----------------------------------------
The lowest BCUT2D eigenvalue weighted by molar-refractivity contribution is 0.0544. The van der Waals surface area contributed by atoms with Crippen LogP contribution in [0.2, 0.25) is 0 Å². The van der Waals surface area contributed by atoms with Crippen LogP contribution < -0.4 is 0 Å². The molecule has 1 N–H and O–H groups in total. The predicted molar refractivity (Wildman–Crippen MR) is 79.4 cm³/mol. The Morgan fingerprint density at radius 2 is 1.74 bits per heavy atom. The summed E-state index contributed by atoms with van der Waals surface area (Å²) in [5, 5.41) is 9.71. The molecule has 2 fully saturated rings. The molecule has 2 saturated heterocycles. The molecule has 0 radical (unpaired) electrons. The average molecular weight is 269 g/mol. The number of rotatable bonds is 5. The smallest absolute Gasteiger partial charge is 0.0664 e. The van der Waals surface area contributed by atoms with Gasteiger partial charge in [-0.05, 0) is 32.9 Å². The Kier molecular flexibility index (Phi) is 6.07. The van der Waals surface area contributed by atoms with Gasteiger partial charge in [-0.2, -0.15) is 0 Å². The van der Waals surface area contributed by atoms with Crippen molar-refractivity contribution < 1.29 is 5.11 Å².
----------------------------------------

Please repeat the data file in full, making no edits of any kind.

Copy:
The lowest BCUT2D eigenvalue weighted by molar-refractivity contribution is 0.0544. The van der Waals surface area contributed by atoms with Crippen LogP contribution in [0.2, 0.25) is 0 Å². The van der Waals surface area contributed by atoms with Crippen LogP contribution < -0.4 is 0 Å². The molecule has 1 N–H and O–H groups in total. The predicted molar refractivity (Wildman–Crippen MR) is 79.4 cm³/mol. The Morgan fingerprint density at radius 2 is 1.74 bits per heavy atom. The summed E-state index contributed by atoms with van der Waals surface area (Å²) in [5, 5.41) is 9.71. The molecule has 2 fully saturated rings. The molecule has 2 saturated heterocycles. The molecule has 0 radical (unpaired) electrons. The average molecular weight is 269 g/mol. The number of rotatable bonds is 5. The smallest absolute Gasteiger partial charge is 0.0664 e. The van der Waals surface area contributed by atoms with Gasteiger partial charge in [-0.05, 0) is 32.9 Å². The Kier molecular flexibility index (Phi) is 6.07. The van der Waals surface area contributed by atoms with Gasteiger partial charge in [-0.2, -0.15) is 0 Å². The van der Waals surface area contributed by atoms with Crippen molar-refractivity contribution < 1.29 is 5.11 Å².